Plant of the Week – August 2: Lemon Lollipop

I was out at Crump’s Garden Center (now sadly gone) north of McKinney one spring, and my friend the late Joe Crump introduced me to lemon lollipop or golden shrimp plant. As I recall they had just started growing it, and he wanted me to give it a try.

Botanically lemon lollipop is known as Pachystachys lutea. You may see it listed as Justicia lutea.

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What I found out then and in the ensuing years…
This plant is fabulous in 14- to 16-inch pots all by itself.
It’s great in larger pots in the center of mixed plantings – as the “thriller” plant, if you will.
You can even grow it in beds in front of contrasting Burgundy Sun coleus or copper plants.
Hummingbirds love it.
It blooms non-stop all summer and fall.
It responds well to liquid, high-nitrogen, water-soluble fertilizers.
No insects or diseases seem to bother it.
Others report that it’s not especially attractive to deer. We’re just now getting deer in rural Collin County, so I can’t speak to that first hand.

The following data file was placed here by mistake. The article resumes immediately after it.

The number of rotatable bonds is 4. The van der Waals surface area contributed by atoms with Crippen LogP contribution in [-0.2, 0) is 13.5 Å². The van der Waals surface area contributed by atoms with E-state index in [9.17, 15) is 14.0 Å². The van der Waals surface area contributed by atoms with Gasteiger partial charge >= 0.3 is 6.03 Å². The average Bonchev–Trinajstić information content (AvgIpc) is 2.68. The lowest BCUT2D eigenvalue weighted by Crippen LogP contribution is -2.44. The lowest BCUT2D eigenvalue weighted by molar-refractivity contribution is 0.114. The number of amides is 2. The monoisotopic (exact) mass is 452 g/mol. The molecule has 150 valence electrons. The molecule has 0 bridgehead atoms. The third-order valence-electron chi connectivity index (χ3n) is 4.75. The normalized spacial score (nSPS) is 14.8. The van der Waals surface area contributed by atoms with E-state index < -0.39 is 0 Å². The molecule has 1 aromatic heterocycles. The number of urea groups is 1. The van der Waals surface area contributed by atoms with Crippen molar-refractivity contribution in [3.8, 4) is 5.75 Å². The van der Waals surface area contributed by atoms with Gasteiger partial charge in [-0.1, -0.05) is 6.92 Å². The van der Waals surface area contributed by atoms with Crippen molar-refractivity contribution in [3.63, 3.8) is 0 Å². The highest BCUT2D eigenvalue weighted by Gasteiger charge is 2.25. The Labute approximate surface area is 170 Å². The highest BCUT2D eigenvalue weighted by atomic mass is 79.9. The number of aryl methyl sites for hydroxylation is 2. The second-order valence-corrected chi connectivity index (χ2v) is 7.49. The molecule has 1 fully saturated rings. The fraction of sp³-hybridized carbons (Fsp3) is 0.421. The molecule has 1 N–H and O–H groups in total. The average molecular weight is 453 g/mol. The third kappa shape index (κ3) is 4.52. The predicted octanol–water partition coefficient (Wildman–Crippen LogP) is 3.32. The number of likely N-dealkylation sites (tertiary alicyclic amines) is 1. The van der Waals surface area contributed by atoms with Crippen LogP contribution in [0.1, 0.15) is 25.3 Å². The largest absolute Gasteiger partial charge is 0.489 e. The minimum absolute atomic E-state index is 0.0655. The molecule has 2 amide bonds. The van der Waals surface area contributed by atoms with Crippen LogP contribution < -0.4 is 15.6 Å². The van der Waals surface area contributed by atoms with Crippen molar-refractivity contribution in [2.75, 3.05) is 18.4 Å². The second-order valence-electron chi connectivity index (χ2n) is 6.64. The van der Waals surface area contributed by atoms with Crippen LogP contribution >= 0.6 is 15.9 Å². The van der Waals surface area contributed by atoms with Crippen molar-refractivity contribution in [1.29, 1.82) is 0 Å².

It’s winter-hardy in South Texas, and it will make it through mild winters in Central Texas although it may die to the ground and come back from its roots.
I put mine in the greenhouse in pots in the winter, although I usually just start with new, vigorous plants each spring.

Lemon lollipop grows alongside red-leafed coleus providing great color and contrast.

If you have a drab corner somewhere where your summertime annuals have turned up their toes, this might be a great replacement. Buy a plant that’s been grown in full or nearly full sunlight. Use a loose, highly organic potting soil and give it a try.

Posted by Neil Sperry
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